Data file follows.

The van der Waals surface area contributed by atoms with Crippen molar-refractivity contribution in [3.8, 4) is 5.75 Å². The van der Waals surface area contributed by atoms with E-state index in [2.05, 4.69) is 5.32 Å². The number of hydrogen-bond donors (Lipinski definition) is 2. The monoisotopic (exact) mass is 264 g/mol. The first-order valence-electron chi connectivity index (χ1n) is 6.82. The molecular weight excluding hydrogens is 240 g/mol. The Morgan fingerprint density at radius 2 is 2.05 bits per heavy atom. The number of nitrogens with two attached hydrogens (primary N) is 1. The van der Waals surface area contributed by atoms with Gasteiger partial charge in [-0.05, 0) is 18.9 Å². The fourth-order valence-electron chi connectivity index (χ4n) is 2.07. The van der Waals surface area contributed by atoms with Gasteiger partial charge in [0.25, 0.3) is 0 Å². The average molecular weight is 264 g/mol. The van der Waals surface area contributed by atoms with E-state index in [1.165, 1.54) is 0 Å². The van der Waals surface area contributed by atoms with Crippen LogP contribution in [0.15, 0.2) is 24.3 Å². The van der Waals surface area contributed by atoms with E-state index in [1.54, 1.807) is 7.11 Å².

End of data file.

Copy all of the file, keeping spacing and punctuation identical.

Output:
The van der Waals surface area contributed by atoms with Crippen molar-refractivity contribution in [3.8, 4) is 5.75 Å². The van der Waals surface area contributed by atoms with E-state index in [2.05, 4.69) is 5.32 Å². The number of hydrogen-bond donors (Lipinski definition) is 2. The monoisotopic (exact) mass is 264 g/mol. The first-order valence-electron chi connectivity index (χ1n) is 6.82. The molecular weight excluding hydrogens is 240 g/mol. The Morgan fingerprint density at radius 2 is 2.05 bits per heavy atom. The number of nitrogens with two attached hydrogens (primary N) is 1. The van der Waals surface area contributed by atoms with Gasteiger partial charge in [-0.05, 0) is 18.9 Å². The fourth-order valence-electron chi connectivity index (χ4n) is 2.07. The van der Waals surface area contributed by atoms with Gasteiger partial charge in [0.25, 0.3) is 0 Å². The average molecular weight is 264 g/mol. The van der Waals surface area contributed by atoms with E-state index in [1.165, 1.54) is 0 Å². The van der Waals surface area contributed by atoms with Crippen LogP contribution in [0.15, 0.2) is 24.3 Å². The van der Waals surface area contributed by atoms with E-state index in [1.54, 1.807) is 7.11 Å².